Generac means innovation whether you’re considering, specifying, or installing a power system. Generac provides single generator sets up to 2 MW including multi-megawatt paralleling solutions, Gemini® power systems, with two generators stacked in a single enclosure for amazing space savings. And Generac’s Bi-Fuel™ generators, the only ones fully integrated—and EPA compliant—straight from the factory. Add tools like Power Design Pro™, among the most powerful electrical and mechanical design and sizing software on the market. It’s easy to see why virtually every industry puts their power needs in the hands of Generac.
If you’ve already purchased a generator, you know how essential they can be if the power goes out during a winter storm. Without electricity, you’d either have to try to figure out how to make do, or else you’d need to try to make your way to a friend or to a relative who has working electricity. Both of these options can be dangerous or even outright impossible depending on current conditions. This is likely why you got a generator in the first place.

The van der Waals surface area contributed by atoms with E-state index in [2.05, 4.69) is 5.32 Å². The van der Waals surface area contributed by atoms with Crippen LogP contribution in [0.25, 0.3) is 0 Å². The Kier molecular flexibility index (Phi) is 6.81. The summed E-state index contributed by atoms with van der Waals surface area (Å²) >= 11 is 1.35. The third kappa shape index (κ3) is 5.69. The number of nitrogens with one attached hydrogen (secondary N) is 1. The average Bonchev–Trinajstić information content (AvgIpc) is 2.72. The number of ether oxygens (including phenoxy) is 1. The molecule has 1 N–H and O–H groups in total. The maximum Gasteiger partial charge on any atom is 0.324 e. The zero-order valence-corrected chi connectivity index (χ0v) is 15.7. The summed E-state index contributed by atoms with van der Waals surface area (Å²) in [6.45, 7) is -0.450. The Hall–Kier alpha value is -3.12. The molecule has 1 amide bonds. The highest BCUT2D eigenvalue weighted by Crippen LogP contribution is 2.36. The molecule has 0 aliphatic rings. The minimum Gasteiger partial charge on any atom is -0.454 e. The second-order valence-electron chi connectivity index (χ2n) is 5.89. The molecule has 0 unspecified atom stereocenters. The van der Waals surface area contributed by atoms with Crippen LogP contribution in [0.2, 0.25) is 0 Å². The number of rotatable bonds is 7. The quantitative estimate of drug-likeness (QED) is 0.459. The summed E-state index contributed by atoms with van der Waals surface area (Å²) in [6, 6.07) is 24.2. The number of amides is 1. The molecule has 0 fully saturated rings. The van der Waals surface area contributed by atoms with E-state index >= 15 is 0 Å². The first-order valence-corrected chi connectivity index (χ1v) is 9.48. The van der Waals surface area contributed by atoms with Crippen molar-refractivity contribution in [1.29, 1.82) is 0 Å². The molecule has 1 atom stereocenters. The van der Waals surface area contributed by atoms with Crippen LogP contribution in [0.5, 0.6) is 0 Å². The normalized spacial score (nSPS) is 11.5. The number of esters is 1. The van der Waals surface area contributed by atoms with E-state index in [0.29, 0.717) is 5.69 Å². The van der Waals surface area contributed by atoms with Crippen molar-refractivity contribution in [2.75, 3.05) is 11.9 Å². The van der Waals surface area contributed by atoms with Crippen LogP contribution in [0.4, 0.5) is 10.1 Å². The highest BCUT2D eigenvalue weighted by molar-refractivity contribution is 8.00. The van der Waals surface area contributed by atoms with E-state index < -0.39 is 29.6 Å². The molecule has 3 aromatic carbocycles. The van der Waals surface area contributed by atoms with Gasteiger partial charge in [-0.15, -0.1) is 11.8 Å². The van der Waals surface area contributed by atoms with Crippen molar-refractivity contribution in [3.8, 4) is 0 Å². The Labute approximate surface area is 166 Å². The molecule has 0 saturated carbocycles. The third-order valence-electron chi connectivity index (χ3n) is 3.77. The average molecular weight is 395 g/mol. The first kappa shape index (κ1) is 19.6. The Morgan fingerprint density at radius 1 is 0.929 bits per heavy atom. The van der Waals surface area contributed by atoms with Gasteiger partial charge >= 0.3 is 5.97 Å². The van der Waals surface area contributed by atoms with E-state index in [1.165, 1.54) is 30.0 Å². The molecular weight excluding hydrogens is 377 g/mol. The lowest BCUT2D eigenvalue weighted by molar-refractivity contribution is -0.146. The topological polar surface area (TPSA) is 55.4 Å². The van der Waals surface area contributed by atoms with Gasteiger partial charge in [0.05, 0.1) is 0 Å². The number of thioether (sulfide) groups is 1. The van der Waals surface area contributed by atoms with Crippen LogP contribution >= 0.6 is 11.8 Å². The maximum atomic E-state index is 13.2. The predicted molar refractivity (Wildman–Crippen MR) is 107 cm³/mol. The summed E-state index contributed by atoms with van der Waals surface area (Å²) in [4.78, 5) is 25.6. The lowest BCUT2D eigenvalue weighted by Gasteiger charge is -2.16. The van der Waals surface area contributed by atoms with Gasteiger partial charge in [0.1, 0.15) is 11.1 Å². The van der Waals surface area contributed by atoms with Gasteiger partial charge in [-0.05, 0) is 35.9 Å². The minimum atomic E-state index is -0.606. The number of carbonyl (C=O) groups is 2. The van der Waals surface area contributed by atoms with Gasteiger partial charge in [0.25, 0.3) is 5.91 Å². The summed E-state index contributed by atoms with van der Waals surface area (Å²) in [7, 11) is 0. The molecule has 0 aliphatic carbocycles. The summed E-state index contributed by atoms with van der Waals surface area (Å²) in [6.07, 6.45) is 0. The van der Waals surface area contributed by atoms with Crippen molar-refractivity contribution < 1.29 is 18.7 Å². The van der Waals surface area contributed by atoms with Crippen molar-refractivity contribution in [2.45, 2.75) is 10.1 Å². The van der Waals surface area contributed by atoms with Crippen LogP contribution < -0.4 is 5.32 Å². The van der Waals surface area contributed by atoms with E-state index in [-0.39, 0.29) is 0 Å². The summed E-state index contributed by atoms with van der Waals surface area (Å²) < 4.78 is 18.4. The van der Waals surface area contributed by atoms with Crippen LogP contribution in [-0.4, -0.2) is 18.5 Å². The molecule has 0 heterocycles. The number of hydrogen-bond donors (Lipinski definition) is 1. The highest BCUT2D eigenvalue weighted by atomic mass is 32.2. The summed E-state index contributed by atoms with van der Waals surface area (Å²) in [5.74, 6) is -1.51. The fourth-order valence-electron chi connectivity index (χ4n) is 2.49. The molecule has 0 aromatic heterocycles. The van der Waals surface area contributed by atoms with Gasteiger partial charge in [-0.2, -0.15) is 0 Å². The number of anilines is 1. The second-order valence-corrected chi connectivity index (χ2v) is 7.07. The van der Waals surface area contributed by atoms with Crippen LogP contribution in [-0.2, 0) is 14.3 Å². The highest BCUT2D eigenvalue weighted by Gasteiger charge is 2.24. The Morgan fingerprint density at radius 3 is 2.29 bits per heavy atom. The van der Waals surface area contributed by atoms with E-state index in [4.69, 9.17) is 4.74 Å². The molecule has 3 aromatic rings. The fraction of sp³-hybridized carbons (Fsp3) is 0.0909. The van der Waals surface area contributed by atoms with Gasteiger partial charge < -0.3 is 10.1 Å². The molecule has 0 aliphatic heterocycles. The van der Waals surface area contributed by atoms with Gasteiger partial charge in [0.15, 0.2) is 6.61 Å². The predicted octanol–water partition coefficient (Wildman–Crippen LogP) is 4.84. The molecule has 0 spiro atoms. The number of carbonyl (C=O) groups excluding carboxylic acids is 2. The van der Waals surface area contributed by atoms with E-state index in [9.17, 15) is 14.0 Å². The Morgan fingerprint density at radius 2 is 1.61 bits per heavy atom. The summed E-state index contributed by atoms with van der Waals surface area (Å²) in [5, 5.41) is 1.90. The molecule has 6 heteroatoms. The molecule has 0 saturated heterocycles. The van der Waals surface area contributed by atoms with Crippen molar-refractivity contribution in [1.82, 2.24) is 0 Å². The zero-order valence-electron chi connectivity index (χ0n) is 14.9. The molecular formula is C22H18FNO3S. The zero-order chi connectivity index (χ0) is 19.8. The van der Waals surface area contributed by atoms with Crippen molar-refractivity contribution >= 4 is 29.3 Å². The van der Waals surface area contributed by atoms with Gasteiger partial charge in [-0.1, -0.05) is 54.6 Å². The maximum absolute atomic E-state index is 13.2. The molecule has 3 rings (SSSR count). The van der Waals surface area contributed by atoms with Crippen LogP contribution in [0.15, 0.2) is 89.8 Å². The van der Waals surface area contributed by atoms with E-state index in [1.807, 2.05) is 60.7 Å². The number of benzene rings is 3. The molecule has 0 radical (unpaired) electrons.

Unfortunately, generators don’t last forever. At some point, you’re going to have to purchase a new generator to replace the one that you have now. It doesn’t matter whether you bought the cheapest generator that would work or the most expensive one that you could afford – all of them will need to be replaced at some point, just like any other appliance.
But telling when you need to replace your generator isn’t always easy. If you’ve been following proper generator maintenance practices, you are unlikely to need a new generator just yet. Regardless, you should still keep the following things in mind so that you know when you should be getting a new generator:
The older anything is, the more likely it is to fail. Ultimately, the age of a generator isn’t necessarily determined by its physical age but by how many hours it gets used every year. The average standby generator has been designed to last for 10,000 to 30,000 hours of use.